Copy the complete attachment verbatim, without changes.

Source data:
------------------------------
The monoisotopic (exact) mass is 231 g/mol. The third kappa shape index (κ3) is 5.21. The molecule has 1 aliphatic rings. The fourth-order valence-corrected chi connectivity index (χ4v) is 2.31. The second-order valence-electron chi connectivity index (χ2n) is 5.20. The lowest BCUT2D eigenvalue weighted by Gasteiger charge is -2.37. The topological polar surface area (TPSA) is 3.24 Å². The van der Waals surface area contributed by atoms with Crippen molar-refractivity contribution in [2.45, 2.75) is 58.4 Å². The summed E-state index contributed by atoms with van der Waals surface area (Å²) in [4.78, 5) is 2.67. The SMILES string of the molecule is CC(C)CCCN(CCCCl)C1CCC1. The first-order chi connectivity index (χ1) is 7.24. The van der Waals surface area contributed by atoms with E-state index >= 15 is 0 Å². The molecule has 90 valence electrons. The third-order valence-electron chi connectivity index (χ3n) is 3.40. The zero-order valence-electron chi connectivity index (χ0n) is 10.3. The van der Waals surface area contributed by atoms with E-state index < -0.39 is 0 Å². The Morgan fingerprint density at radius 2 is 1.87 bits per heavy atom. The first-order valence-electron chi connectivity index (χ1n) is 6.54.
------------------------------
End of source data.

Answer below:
The monoisotopic (exact) mass is 231 g/mol. The third kappa shape index (κ3) is 5.21. The molecule has 1 aliphatic rings. The fourth-order valence-corrected chi connectivity index (χ4v) is 2.31. The second-order valence-electron chi connectivity index (χ2n) is 5.20. The lowest BCUT2D eigenvalue weighted by Gasteiger charge is -2.37. The topological polar surface area (TPSA) is 3.24 Å². The van der Waals surface area contributed by atoms with Crippen molar-refractivity contribution in [2.45, 2.75) is 58.4 Å². The summed E-state index contributed by atoms with van der Waals surface area (Å²) in [4.78, 5) is 2.67. The SMILES string of the molecule is CC(C)CCCN(CCCCl)C1CCC1. The first-order chi connectivity index (χ1) is 7.24. The van der Waals surface area contributed by atoms with E-state index >= 15 is 0 Å². The molecule has 90 valence electrons. The third-order valence-electron chi connectivity index (χ3n) is 3.40. The zero-order valence-electron chi connectivity index (χ0n) is 10.3. The van der Waals surface area contributed by atoms with E-state index < -0.39 is 0 Å². The Morgan fingerprint density at radius 2 is 1.87 bits per heavy atom. The first-order valence-electron chi connectivity index (χ1n) is 6.54.